I’ll put my marker down here and say that a major bottom in gold and silver was set The gold price got sold down to a new low around 9:30 a.m. in Hong Kong trading on their Friday morning. From there, the price jumped ten bucks to just over $1,390 spot…and stayed very range bound above that price for the rest of Friday trading everywhere on Planet Earth yesterday. Of course, every attempt to break above the $1,300 spot price mark got sold off. The New York high tick was recorded by Kitco at $1,300.20 spot. Gold closed at $1,298.60 spot…up $20.80 on the day. Gross volume was pretty chunky at 205,000 contracts, as the 25% increase in gold margins had their intended effect. (Click on image to enlarge) I thank Nick for this particular chart, because I know that he’s taking the weekend off to celebrate his father’s 100th birthday…but he got this one done for us. The CME’s Daily Delivery Report showed that 12 gold and 8 silver contracts were posted for delivery within the Comex-approved depositories on Tuesday. Another day, another withdrawal from GLD. This time it was 173,966 troy ounces. And as of 10:44 p.m. EDT yesterday evening, there were no reported withdrawals from SLV. The U.S. Mint had another sales report yesterday. They sold 9,000 ounces of gold eagles…2,000 one-ounce 24K gold buffaloes…and 600,000 silver eagles. Month-to-date the mint has sold 42,000 ounces of gold eagles…10,000 one-ounce 24K gold buffaloes…and 2,428,000 silver eagles. Based on these sales figures, the silver/gold sales ratio currently sits at just under 47 to 1. Over at the Comex-approved depositories on Thursday, they reported receiving 5,247 troy ounces of silver…and shipped out 339,724 ounce of the stuff. The link to that activity is here. In gold, these same depositories received 3,199 troy ounces…and shipped out 32,081 troy ounces. The link to that activity is here. It was another busy day at the store on Friday…and like it has always been, silver sales were great, but gold sales were astonishing once again. Well, my guess that there wouldn’t be much in yesterday’s Commitment of Traders Report turned out to be only half right. There were no changes worth noting in silver…but gold was a horse of a different colour. In gold, the Commercial net short position declined by a very chunky 14,207 contracts, or 1.42 million ounces. The Commercial net short position is now down to only 4.41 million ounces…a level not seen, according to reader E.W.F…”since February 8, 2005.” He also noted that the gold ‘raptors’…”hold their biggest net long position since February 20, 2001.” The Big 4 short contract holders [which, of course, no longer includes JPMorgan Chase] are short 10.22 million troy ounces of gold which, on a ‘net’ basis, represents 31.9% of the entire Comex futures market in gold…once the market-neutral spread trades are subtracted from the total open interest. The ‘5 through 8’ short holders in gold are short an additional 4.60 million troy ounces of gold on a ‘net’ basis. That represents another 14.4 percentage points of the total Comex futures market on the short side. So the ‘Big 8’ in total are short 46.3% of the entire Comex futures market in gold on a net basis…and are short 236% of the Commercial net short position, which is preposterous. But to put things in perspective for gold, the ‘Big 8’ short holders in silver are short 252.5 million ounces of the stuff…and the Commercial net short position is only 29.8 million ounces…so that puts their combined short position at 1,080% of the Commercial net short position. The 236 percent in gold…and the 1,080 percent in silver…are almost impossible to believe…but there they are…and will be even more over the moon in both metals as the Commercial net short positions in both shrinks to zero, which they’re probably close to right now. After the events of Wednesday and Thursday, it’s a good bet that JPMorgan Chase is out of its silver short position…and if not out, then close enough that what remains of it no longer matters, as they are covered in other markets…particularly in gold…which they have an even bigger long position in now than they did at the Tuesday cut-off for yesterday’s COT Report. We’ll only see these numbers IF the precious metal prices remain flat through the close of Comex trading on Tuesday, the cut-off for the COT Report on Friday, June 28th…and I certainly wouldn’t bet the ranch on that. Because Nick is celebrating his dad’s 100th birthday, I don’t have the “Days to Cover Comex Short Positions” graph that I normally post in this space. But to tell you the truth, dear reader, it doesn’t matter anymore…as the precious metals world has now changed forever…even though it looks and feels the same as it did just days ago. It’s what’s changed under the hood that matters…and everything will be different going forward. Here’s a chart that Washington state reader S.A. sent our way yesterday. He obviously stole it from the stansberryresearch.com Internet site…and it needs no further explanation from me. It was pretty the same price pattern in silver…complete with the 9:30 a.m. Hong Kong low price tick on their Friday morning. However silver managed to move above the $22 spot price mark…but not by much. Silver closed at $20.12 spot…up 52 cents from Thursday’s close. Gross volume was off the charts…and net volume was pretty decent as well…34,000 contracts. The gold stocks opened in the plus column, but that didn’t last long…and they quickly got sold down to their low of the day, which came shortly before 11:00 a.m. EDT. After trading flat until 12:30…they began to rise as the dollar index rolled over and gold rallied ten bucks up to the $1,300 spot price mark. Despite the fact that gold couldn’t make it over the $1,300 spot price ceiling, the shares spend most of the remainder of the New York trading session trading in the black. The HUI finished up 1.26%. Sponsor Advertisement Since this is my Saturday column, I get to empty out my in-box with everything I’ve been saving all week…and that’s what I’ve done. I hope you can find the time to read the stories that interest you…and there are a lot of must reads on the list. The liberties of a people never were, nor ever will be secure, when the transactions of their rulers may be concealed from them. – Patrick Henry Today’s pop ‘blast from the past’ is 40 years old…almost impossible to believe. It’s the original video of Billy Joel’s greatest hit…and you’ll know it instantly. I thank reader Marshall Angeles for sending me this on Christmas Eve of 2012. The link is here. Today’s classical ‘blast from the past…the Élégie for cello and orchestra…Op. 24, was written by Gabriel Fauré in 1883. The piece, in C minor, features a sad and somber opening and climaxes with an intense, fast-paced section. The piece was originally conceived as part of an unfinished cello sonata. Fauré dedicated the work to Jules Loeb, who died in 1883. Originally for cello and piano, the piece was orchestrated by Fauré in 1890. Here’s Julian Lloyd Webber doing the honours in the original piano version…and Yo Yo Mah playing the piece in the full orchestral version…which I posted in this space many years ago. I prefer the orchestral version myself, as that’s the only way, up until now, I’ve ever heard it. With everyone thinking that there’s still more pain to come, I’ll put my marker down here and say that a major bottom in gold and silver was set in early trading in the Far East on their Friday morning. It’s my opinion that the Commercial net short positions in both gold and silver are only tiny remnants of what they used to be…if they exist at all after Wednesday and Thursday’s engineered price decline…and if they do exist, they are now immaterial in the grand scheme of things. Could JPMorgan go after them as well? I suppose, but if that was the plan, why didn’t they press their advantage on Friday in London and New York when the precious metal markets were already beaten to the ground…and bearish sentiment was running rampant? It’s also my opinion that the Fed, through its agent JPMorgan Chase, is about to play the only real card it has left in its arsenal…and that’s the gold card…something I’ve spoken about on many occasions in this column over the years. If there ever was a time for that to happen, it would be now. I can’t think of any other reason why the U.S. bullion banks would be in such an obvious hurry to get long the precious metals market…particularly gold. Of course many other analysts/commentators have voiced the same opinion over the years…and I feel that the moment has arrived, or is very close at hand. And as I said yesterday, it’s only the timing I’m unsure of. But if this is their plan, then we shouldn’t have long to wait. Before heading off to bed, I’d like to remind you again that Casey Research has another FREE ON-LINE VIDEO EVENT in the works. This one is entitled “GOLD: Dead Cat…or Raging Bull?“ It will feature Jim Cramer, Eric Sprott, Doug Casey, Steven Feldman, Rob McEwen and Jeff Clark. They explore the recent fluctuations of the gold price and what it means for investors. Does gold’s drop signal the end of its bull run, or is it just taking a breather? Should investors load up on or unload gold? The free online event Gold: Dead Cat…or Raging Bull? hosted by The Street and Casey Research, with Jim Cramer, Eric Sprott, Doug Casey, and others will provide some answers. This free video will air on June 25th at 2:00 pm Eastern Daylight Time. It will be available for viewing after the initial stream for those who have schedule conflicts. You can check it out…and then sign up for it here. Based on the events of this past week, it pretty much goes without saying that it will be worth your time. That’s it for the day…and for the week. I await the Sunday night open in New York with great interest…and I’ll see you here on Tuesday. Is Gold Dead? Does gold’s drop signal the end of its bull run, or is it just taking a breather? Should you load up on or unload gold? Watch the free online event Gold: Dead Cat or Raging Bull? hosted by The Street and Casey Research, with Jim Cramer, Eric Sprott, Doug Casey, and others. Register here. The silver stocks turned in a rather mixed performance, but Nick Laird’s Intraday Silver Sentiment Index showed they closed up 2.47%. The dollar index closed late Thursday afternoon in New York at 81.75…and then declined slowly to its low price tick of the day…81.65…at 10:30 a.m. Hong Kong time on their Friday. After that, it slowly rallied up to 81.90 shortly before 8:00 a.m. in New York. From that point, the rally accelerated, hitting its zenith [82.50] at 12:30 p.m. EDT…before selling off into the 5:15 p.m. close. The dollar index finished the Friday trading session at 82.41…up another 66 basis points. Here’s the New York Spot Gold [Bid] chart, so you can see the New York price action in greater detail. It should be obvious to all but the willfully blind, that the gold price was deliberately held below $1,300 spot…just like it was at the $1,400 spot price mark.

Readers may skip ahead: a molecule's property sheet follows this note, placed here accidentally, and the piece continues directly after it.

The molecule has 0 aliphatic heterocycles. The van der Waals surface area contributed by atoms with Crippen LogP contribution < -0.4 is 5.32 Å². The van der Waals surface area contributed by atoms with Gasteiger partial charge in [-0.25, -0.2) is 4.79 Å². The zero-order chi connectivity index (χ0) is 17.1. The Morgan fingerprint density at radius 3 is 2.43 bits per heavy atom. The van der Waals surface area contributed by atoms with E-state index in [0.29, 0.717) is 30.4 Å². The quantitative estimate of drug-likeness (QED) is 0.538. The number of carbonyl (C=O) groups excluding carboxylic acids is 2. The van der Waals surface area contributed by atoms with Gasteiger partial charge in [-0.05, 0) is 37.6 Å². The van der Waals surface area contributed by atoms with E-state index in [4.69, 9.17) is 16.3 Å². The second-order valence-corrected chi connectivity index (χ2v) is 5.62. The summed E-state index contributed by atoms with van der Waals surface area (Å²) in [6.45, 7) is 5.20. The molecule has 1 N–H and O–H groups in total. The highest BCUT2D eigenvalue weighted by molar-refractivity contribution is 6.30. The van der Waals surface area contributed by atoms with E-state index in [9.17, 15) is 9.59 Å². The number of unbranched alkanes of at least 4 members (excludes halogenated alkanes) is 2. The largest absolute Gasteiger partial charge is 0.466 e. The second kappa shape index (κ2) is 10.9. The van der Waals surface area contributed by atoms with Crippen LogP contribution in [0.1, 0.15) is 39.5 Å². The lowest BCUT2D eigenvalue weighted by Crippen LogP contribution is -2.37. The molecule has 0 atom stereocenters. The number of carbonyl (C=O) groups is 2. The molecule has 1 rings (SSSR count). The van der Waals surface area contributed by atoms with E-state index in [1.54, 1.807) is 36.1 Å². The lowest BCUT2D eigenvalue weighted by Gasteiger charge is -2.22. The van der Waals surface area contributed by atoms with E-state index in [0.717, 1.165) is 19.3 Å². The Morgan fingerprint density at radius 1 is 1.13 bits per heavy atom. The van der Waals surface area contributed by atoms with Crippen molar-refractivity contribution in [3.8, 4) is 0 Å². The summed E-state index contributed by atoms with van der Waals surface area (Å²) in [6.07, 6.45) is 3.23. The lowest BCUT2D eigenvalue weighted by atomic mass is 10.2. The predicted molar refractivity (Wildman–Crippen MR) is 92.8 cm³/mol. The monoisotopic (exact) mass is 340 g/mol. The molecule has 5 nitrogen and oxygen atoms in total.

In This Issue. * Will Draghi buy weaker credit bonds? * Aussie Retail Sales disappoint! * Norges Bank announces NOK buying program. * Swiss Gold referendum to be a game changer. And Now. Today’s A Pfennig For Your Thoughts. How Much of Draghi’s Announcement Is Priced Into The Euro Already? Good Day! . And a Wonderful Wednesday to you! And Welcome to Rocktober! Yes, Pfennig tradition calls for me to call October, Rocktober in honor of my rock-n-roll guitar playing past! Well, we’re one day closer to hearing what European Central Bank (ECB) President, Draghi, is going to say about what kind of bonds the ECB will begin buying. Right now, it’s believed that he will opt for ABS (asset backed securities, and covered bonds) only. However, at the same time, it is believed that he will be allowing lower credit rating bonds from Greece and Cyprus into the mix. Should he go that route, I think the Germans will throw a tizzy-fit. So, tomorrow has the potential of having fireworks.. But not like the happy fireworks we saw at the end of the AL Wild Card game last night, when the KC Royals walked off with a win in the 12th inning! I can tell you right here, right now, that my legal guy that reviews the Pfennig each morning, is not going to like that I shifted from serious talk about the ECB, right into baseball talk. He doesn’t get how my mind works, nor should he I guess, for he has far too many other irons in the fire to worry about! Alrighty then. The ECB, as I told you the other day is between a rock and another rock, but if Chuck were the captain of that ship, he would just leave the economy alone, get my hands out of the cookie jar, and let the chips fall. Of course, I said the same thing years ago, first about the Bank of Japan, the Bank of England, and the U.S. Fed. When will they ever learn? When, will, they, ever. learn? Apparently not any time soon, eh? So, how much of the euro’s losses that have come since the last meeting of the ECB, where Draghi, first announced bond purchases, is priced in? Hmmm. I would think quite a bit. And therefore we could see a bounce soon, for the euro is quite oversold right now. But there’s this question of the devil in the detail for what bonds Draghi will buy, that’s holding the euro hostage right now. Well, I put another feather in my cap last night, when the Japanese yen traded through 110. This is one of the few currencies that I think should be much weaker on fundamentals, and forget about the “safe haven” status stuff. The fundamentals here have been rotten to the core for some time, and they are finally catching up with yen. Yen was however, able to trade back below the 110 figure, and I’m sure there were some black box trades to buy once yen got to 110. But that’s not going to be yen’s savior every time the markets push the currency through 110. I had to stop and laugh about a story on the Bloomberg this morning with this title: “Fat Fingers Seen as $617 Billion of Cancelled Stock Deals Roil Tokyo Market”. So, we must have some Pfennig Readers at Bloomberg, for they have taken to my using “Fat Fingers” as the common excuse for mistyping. But apparently, stock orders amounting to more than the size of Sweden’s economy were canceled in Japan overnight, in what is being blamed on a trading error. “Fat Finger trading mistakes occur periodically” was the quote from Bloomberg. I concur, yes they do! Especially with these fat stubby fingers of mine! The Aussie dollar (A$) is cheaper again this morning, but overnight it attempted to recoup some losses. That is until the latest Aussie Retail Sales report printed, and the A$ was back on the selling blocks. Yes, Aussie Retail Sales for August rose just .1% (consensus was for a +.4% gain), with department store sales taking the brunt of the decline in sales. You know, when the Central Bank continues to diss the economy, and talk about all the bad things, it begins to wear on the psyche of consumers. Not in the U.S. but elsewhere that is! Here in the U.S. we spend, spend, and spend, like there’s no tomorrow. Yesterday it was announced in Norway that the Norges Bank (Central Bank) had announced its intentions to buy krone (NOK) for the first time from the oil revenue account to “support government spending”. This news brought about a rally in krone, which is long overdue. But then later in the day I read some additional news on this announcement that seems to attempt to water down the enthusiasm. The Norges Bank came out and said that these purchases of krone were “well foreshadowed and are part of a longer-term plan, not a change of policy.” And then promptly referred to a report issued earlier this year by the Norges Bank, where they warned everyone earlier this year that it would turn from being a net buyer of foreign exchange for government transfers to the Government Pension Fund Global to a net seller as falling net oil revenues decline relative to expenditures. So, basically it’s like this. Norway was buying foreign exchange currencies for their fund. They are now selling them and buying krone, which on the outside sounds like winner, winner, Chicken dinner for krone, right? But when you think about this it’s not good. These purchases should be seen as a negative for krone, as they point out the ongoing shift from being a saver of Oil Revenues to a consumer. UGH! But remember, Norway is the best fiscally responsible country on earth, and any change in that will be like a large ship turning around. it will take a while. And while that ship attempts to turn around, things in Norway could change for the better, and the ship could be righted! In the latest Brazilian Presidential election poll, the incumbent, Dilma Rousseff has pulled into the lead. UGH! The markets are not going to like this result, and end up taking it out on the real. The election is October 26, and Rousseff has 47% of the vote VS 43% for the challenger, Silva. The poll has a margin of error of + or – 2%… So, even with the margin of error, Rousseff looks to be back in the saddle, and all that good, positive trading in the real that took place when the early polls had the challenger, Silva, in the lead, is being reversed now. I guess it just shows to go ya, that money talks and BS walks, right? The Gov’t has the money to spend on getting votes. I want to spend a minute or two talking about the Swiss Gold Referendum that will take place on November 30th. Did you know that if the Swiss people vote “yes” on this referendum that the Swiss National Bank (SNB) would have to increase Gold holdings from 10% to 20% of its balance sheet, that the SNB would have to stop selling Gold, and other precious metals, and be required to hold all their Gold within the country. This is a HUGE deal for Gold, folks. And I’m not talking about the increase to 20% of the SNB’s balance sheet in Gold reserves. I’m talking about the SNB having to get all of its Gold home. Repatriate is the word, and it’s a nasty word to the U.S. You see, the SNB holds a good portion of their Gold reserves in the U.S. And we saw last year, how difficult it was for Germany to get their Gold, so difficult that they game up and said, forgetaboutit! This could end up being the straw that breaks the camel’s back folks. I would be keeping an eye on this. And I can’t tell you what I would do any longer, the regulators have put the clamps on that, but in my opinion, and I could be wrong, this is a game changer. And when there’s a game changer, what should you own? Hard assets. But then it could all turn out to be a tempest in a teacup, and the Swiss become as soft as the Germans were. And this will also put pressure on the SNB to defend the cross floor they put in place a couple of years ago with the euro, where the cross can’t go below 1.20. And before I begin to talk about data here in the U.S. I wanted to go over some data that printed in the U.K. overnight. Remember when the pound sterling was rising earlier this year, and I kept telling you that I couldn’t get my arms around this rally, for the skeletons in the U.K.’s closet would eventually be exposed? Well, overnight, the U.K. manufacturing index fell to a 17-month low of 51.6 (still expanding), from August’s 52.2 print. And the consensus was for a rise to August’s 52.2 to 52.7. but that didn’t happen, and the pound is getting sold like funnel cakes at a state fair this morning. Semantics. I tell the marketing and brand people all the time, it’s just semantics. You can say, that the Fed highly influenced interest rates lower with QE. Or you can say it my say, that the Fed manipulated interest rates lower with QE. I thought of this when I saw two back-to-back emails from research areas at Barclays and RBC yesterday. Barclays claimed that U.S. Consumer Confidence “slides in September”, while RBS claimed that, “U.S. Consumer Confidence falls sharply in September”. One describes a gentle downward slide, the other describes a fall like a rock from a cliff. So, I’ll let you decide.Consumer Confidence Index for September fell from 93.4 to 86.0. In terms of this index’s history this is a large move, as the usual monthly moves are much smaller, although there have been some similar moves of this one in September in the past. The S&P/ CaseShiller Home Price Index also fell (-.5% in July) as did the Chicago Purchasing Manager Index (manufacturing for that region). So, not a good day for data in the U.S. Today’s U.S. Data Cupboard will have the ADP Employment Change, for September, which looks like 205,000 new jobs for the month, and the ISM Manufacturing Index for September. We’ll also see Vehicle sales, but I won’t start beating that horse again, today. you all know how I feel about this stuff going on in car loans. Before I head to the Big Finish today. A dear Pfennig readers, Dick, sent me an article yesterday written by Big Al Greenspan, and guess what? Big Al, had gone back to his roots, as a Gold Bug. That’s right, in this article, Greenspan talks about why Beijing is buying Gold. Let’s listen in to a snippet here. “Yet Gold has special properties that no other currency, with the possible exception of silver, can claim. For more than two millennia, Gold has had virtually unquestioned acceptance as payment. It has never required the credit guarantee of a third party. No questions are raised when Gold or direct claims to Gold are offered in payment of an obligation, it was the only form of payment, for example, that exporters to Germany would accept as WWII was drawing to a close.” Chuck again. So. Greenspan is an Ayn Rand disciple and a Gold Bug in his younger days, along with being a jazz musician, and trades it all in to join the dark side. And then becomes a Keynesian, and prints money that has no Gold backing. And then leaves the dark side, and becomes a Gold Bug again. I don’t think “real Gold Bugs” are going to accept his re-entry that easily. For What It’s Worth. Well, yesterday, I saw an email come in that had a title: U.S. – Afghan deal allows American Troops to remain past 2014, and of course I had to see what was being said here. This is from the Washington Post. and of course if you want to read more than the snippet or two that I have for you, just click here: https://sp2.img.hsyaolu.com.cn/wp-shlf1314/2031/IMG12930.jpg” alt=”last_img” />